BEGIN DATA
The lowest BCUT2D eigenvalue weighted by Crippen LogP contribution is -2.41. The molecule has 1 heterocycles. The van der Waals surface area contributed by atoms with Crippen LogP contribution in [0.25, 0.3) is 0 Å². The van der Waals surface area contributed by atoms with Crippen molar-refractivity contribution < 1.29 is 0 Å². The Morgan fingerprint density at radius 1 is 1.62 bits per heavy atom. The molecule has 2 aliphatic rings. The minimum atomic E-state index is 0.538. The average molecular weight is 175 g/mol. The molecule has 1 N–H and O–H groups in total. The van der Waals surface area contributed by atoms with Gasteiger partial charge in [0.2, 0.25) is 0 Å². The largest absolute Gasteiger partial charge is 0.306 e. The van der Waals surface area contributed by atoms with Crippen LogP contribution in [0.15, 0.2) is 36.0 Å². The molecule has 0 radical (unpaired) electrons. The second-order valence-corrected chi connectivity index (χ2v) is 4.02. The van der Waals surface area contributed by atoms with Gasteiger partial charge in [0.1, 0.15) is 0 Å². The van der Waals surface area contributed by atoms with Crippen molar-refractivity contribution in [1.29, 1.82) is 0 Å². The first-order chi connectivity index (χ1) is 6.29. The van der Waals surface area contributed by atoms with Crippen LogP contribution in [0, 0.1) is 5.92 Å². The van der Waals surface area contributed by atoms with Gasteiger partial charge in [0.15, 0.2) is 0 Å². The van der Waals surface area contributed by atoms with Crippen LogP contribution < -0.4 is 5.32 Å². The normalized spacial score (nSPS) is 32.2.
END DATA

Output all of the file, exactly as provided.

The lowest BCUT2D eigenvalue weighted by Crippen LogP contribution is -2.41. The molecule has 1 heterocycles. The van der Waals surface area contributed by atoms with Crippen LogP contribution in [0.25, 0.3) is 0 Å². The van der Waals surface area contributed by atoms with Crippen molar-refractivity contribution < 1.29 is 0 Å². The Morgan fingerprint density at radius 1 is 1.62 bits per heavy atom. The molecule has 2 aliphatic rings. The minimum atomic E-state index is 0.538. The average molecular weight is 175 g/mol. The molecule has 1 N–H and O–H groups in total. The van der Waals surface area contributed by atoms with Gasteiger partial charge in [0.2, 0.25) is 0 Å². The largest absolute Gasteiger partial charge is 0.306 e. The van der Waals surface area contributed by atoms with Crippen LogP contribution in [0.15, 0.2) is 36.0 Å². The molecule has 0 radical (unpaired) electrons. The second-order valence-corrected chi connectivity index (χ2v) is 4.02. The van der Waals surface area contributed by atoms with Gasteiger partial charge in [0.1, 0.15) is 0 Å². The van der Waals surface area contributed by atoms with Crippen molar-refractivity contribution in [1.29, 1.82) is 0 Å². The first-order chi connectivity index (χ1) is 6.29. The van der Waals surface area contributed by atoms with Crippen LogP contribution in [0, 0.1) is 5.92 Å². The van der Waals surface area contributed by atoms with Gasteiger partial charge in [0.15, 0.2) is 0 Å². The van der Waals surface area contributed by atoms with Crippen LogP contribution < -0.4 is 5.32 Å². The normalized spacial score (nSPS) is 32.2.